Africa Matters is a blog that follows the news and offers analysis of African affairs. Our aim is to delve deeper into the issues of African politics and development. We don’t presume to be experts, and we don’t presume to have all the answers—we are just trying to ask the right questions.

Friday, February 6

The African frontier

Evan Osnos has a good article (subscription only, unfortunately) in this week's New Yorker about an African immigrant community in Guangzhou, China. The locus of the community is a market, many of the immigrants acting as middlemen, buying goods from Chinese merchants and reselling them, often in their home countries. (About half the community is Nigerian, though many countries are represented; Kenya Airways, Osnos notes, has just opened a route direct from Nairobi to Guangzhou, whose African population is larger than those of Shanghai and Beijing combined.)


Osnos paints a picture of capitalism unleashed; it actually reminded me very much of an article I read a couple years ago—by George Packer, also in the New Yorker—about Lagos. In it, Packer describes a depressing scene where capitalism has run amok, driven by the desperation of poverty. While some (like Rem Koolhaas) see in Lagos's teeming slums an "impressive performance," Packer thinks this is a naïve romanticization:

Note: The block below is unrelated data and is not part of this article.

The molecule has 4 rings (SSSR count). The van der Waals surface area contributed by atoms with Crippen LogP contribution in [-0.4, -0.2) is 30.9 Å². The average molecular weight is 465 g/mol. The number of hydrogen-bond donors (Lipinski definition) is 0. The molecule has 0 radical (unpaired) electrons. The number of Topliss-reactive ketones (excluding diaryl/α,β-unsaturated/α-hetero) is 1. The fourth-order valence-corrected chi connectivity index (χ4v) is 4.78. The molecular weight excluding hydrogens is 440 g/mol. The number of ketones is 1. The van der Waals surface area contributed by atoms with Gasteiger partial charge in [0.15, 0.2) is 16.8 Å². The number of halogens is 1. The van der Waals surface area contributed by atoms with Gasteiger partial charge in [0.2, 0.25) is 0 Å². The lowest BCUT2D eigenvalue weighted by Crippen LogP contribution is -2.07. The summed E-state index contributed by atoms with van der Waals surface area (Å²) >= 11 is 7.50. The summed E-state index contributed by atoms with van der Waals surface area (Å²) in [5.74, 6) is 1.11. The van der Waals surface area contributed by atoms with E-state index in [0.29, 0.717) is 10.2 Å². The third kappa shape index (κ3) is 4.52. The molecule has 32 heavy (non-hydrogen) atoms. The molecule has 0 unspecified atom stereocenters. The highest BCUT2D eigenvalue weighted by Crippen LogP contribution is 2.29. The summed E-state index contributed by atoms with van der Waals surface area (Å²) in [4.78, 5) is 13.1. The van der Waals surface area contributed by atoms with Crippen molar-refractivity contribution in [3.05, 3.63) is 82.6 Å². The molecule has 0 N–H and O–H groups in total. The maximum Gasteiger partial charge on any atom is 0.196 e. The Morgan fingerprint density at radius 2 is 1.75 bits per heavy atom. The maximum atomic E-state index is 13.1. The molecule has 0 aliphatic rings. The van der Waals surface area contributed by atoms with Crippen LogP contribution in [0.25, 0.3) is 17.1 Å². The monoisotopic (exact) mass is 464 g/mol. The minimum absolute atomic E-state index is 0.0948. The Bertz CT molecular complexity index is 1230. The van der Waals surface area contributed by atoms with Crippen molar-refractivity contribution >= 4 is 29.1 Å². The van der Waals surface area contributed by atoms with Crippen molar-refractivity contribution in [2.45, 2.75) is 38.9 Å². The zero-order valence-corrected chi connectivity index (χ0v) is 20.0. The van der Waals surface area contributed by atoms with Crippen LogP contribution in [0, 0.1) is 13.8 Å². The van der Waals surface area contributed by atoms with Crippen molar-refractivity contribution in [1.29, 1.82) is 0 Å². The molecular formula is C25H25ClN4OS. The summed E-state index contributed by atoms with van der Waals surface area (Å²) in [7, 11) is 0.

The impulse to look at an “apparently burning garbage heap” and see an “urban phenomenon,” and then make it the raw material of an elaborate aesthetic construct, is not so different from the more common impulse not to look at all. And that reaction is understandable, for the human misery of Lagos not only overwhelms one’s senses and sympathy but also seems irreversible.

While many people in Guangzhou, for sure, don't have it easy, you get the sense that, in some ways, it's a destination for Lagos's (and elsewhere's) best and brightest—the ones whose makeshift businesses didn't merely put food on the table, but a plane ticket in their hands. And it's no mistake that they ended up in China—it's a country that nurtures entrepreneurship. As one man explains to Osnos:
When you go to the United States or Europe, there isn't much opportunity. You are going to get a menial job, with barely enough to send home. But here we don't have jobs. We set ourselves up.

Especially if you can't see the article itself, the New Yorker also has an audio slideshow, narrated by the author, embedded below:

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